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InfoQ Homepage News C# 9 Released with Records, Init-Only Setters, and Pattern Matching Enhancements

C# 9 Released with Records, Init-Only Setters, and Pattern Matching Enhancements

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Microsoft shipped out C# 9.0 as a part of the .NET 5 development platform release. .NET 5 is paired with C# 9.0, which brings many new features to the language. The new language features include records, init-only setters, top-level statements, pattern matching enhancements, target-typed new expressions, covariant returns and much more!

A big focus of C# 9.0 is an immutable representation of data shapes, and that is mainly represented with new record types and init-only properties. Usually, records are tagged as one of the most interesting new features in C# 9.0 version.

The record is a new immutable reference type in C#. The result of assigning them or changing the values is a creation of the copy of that object. This is the same way .NET treats the value types and the strings. Another immutable feature of the release are init-only properties, more precisely, init accessor, a variant of the set accessor which can only be called during object initialization for a particular property.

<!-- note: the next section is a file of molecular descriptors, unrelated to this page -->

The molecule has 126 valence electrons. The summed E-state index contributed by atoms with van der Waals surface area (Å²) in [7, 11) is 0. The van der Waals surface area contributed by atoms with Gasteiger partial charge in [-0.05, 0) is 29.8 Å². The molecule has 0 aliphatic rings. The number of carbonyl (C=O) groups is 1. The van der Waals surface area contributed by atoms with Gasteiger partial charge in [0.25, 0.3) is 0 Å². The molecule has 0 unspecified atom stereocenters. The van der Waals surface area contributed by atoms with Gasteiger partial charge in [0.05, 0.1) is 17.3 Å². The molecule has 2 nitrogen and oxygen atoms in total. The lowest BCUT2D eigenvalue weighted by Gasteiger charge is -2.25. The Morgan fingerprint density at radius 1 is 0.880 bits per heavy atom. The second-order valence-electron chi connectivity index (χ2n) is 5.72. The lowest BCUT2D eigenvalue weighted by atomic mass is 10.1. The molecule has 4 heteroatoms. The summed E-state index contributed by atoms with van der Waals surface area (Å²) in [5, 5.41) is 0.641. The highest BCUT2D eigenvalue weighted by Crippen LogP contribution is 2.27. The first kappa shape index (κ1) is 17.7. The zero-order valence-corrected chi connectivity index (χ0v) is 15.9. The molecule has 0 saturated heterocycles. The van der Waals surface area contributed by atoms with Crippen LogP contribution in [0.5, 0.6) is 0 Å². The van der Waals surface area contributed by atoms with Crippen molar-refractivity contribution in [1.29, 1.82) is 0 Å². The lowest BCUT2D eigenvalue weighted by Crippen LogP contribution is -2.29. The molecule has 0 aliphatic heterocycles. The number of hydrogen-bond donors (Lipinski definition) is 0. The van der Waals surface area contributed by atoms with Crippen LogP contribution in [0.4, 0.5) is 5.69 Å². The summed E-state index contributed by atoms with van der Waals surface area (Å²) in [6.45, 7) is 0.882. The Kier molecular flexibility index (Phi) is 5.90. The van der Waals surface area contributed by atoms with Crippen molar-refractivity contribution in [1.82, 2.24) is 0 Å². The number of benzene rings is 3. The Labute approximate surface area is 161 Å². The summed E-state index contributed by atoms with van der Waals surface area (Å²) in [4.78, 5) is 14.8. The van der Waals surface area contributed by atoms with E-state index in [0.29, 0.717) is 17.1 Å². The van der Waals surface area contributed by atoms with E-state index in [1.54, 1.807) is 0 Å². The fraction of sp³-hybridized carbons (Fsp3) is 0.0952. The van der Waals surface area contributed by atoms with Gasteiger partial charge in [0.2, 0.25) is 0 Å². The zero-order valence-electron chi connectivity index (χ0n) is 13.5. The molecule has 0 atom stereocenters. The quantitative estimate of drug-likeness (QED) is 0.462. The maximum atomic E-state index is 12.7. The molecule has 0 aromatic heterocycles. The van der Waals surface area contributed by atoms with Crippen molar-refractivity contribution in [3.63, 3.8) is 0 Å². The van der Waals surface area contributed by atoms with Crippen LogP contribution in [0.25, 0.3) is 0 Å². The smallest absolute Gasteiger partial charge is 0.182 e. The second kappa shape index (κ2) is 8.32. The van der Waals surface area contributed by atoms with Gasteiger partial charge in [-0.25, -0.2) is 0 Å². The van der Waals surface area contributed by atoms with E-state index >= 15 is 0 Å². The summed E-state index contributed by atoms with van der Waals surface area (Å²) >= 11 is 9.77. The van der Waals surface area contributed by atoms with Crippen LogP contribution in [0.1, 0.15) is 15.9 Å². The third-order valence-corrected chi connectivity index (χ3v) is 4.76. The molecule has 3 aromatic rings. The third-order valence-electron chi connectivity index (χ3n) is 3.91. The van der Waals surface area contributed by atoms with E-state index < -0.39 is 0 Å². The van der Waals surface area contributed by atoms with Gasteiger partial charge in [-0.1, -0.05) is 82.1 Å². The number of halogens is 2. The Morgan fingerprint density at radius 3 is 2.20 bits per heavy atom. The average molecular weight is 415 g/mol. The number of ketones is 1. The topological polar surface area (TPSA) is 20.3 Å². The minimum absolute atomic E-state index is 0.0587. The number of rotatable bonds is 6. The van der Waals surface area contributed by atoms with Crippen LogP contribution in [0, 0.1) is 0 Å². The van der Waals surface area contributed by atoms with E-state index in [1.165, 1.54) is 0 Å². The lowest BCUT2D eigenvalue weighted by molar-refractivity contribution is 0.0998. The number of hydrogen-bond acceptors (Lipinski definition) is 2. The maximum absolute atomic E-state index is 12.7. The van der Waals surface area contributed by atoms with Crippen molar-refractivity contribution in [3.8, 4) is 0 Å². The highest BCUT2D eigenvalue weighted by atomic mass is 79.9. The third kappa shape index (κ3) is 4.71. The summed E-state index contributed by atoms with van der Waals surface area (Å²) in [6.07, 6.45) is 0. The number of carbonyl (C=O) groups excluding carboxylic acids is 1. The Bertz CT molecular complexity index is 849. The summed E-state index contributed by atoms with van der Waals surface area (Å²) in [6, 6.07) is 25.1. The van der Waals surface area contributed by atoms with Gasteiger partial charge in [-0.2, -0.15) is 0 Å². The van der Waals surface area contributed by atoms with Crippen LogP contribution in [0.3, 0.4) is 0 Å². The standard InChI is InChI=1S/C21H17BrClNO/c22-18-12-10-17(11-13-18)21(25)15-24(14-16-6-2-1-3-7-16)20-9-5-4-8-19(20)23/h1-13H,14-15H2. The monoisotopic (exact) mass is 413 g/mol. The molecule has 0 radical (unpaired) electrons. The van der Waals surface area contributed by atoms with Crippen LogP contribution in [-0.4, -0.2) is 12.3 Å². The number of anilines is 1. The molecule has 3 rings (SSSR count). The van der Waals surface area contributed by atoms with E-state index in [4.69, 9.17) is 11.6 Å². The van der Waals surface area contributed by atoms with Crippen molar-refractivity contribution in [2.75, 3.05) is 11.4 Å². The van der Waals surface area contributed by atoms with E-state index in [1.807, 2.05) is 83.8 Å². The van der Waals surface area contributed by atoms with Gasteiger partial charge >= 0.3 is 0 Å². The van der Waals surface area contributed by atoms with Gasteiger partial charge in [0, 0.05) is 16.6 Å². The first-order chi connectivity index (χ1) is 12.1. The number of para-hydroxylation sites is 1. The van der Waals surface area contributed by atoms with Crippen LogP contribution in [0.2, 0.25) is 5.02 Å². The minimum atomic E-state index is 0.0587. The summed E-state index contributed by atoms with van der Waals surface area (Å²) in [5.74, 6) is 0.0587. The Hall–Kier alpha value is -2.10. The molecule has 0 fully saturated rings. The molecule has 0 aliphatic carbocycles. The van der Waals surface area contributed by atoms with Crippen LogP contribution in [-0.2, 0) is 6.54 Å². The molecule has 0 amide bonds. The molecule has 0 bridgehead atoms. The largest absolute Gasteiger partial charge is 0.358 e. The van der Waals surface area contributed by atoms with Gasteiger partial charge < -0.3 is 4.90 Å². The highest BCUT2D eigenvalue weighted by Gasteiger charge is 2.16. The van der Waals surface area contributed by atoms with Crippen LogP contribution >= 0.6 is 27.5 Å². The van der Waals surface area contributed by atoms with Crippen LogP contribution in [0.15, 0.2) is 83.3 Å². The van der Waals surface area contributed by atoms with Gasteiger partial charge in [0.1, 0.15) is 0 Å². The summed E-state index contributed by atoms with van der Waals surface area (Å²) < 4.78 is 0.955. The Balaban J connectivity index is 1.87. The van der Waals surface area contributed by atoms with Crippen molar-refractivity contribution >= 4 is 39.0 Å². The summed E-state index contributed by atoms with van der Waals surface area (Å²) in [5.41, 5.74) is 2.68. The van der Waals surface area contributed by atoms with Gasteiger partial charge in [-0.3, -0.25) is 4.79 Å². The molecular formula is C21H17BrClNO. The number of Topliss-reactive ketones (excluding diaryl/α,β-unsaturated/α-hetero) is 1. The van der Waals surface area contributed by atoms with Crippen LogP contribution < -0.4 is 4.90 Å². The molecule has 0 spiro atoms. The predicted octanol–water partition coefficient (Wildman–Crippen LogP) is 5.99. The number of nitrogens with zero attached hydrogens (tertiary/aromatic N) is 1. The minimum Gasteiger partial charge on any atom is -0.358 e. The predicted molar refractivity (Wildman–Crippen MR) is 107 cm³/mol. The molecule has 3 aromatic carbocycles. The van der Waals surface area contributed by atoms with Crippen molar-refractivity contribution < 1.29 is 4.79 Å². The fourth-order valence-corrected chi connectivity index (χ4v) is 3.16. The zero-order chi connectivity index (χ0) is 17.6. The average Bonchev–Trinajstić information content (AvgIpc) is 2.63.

The biggest distinction from classes is that record types use value-based equality and they are immutable by default. Using them the whole immutable object is created, not just individual properties of it. Usually, to create immutable reference types, the C# forces you to write a bit of extra code.

There are a couple of advantages of records usage. They have more sense in a concurrent program with shared data. For those particular cases, the answer is the usage of records. They are the most elegant and useful feature to achieve immutability of your types in C#.

To create the record type, the record keyword needs to be used. In the example below, we can see the most simple example of creating a record type of a Person.

The Person record type below contains two read-only properties: FirstName and LastName. This is an immutable reference type and none of the properties can be modified once it's been created.

public record Person
{
    public string LastName { get; }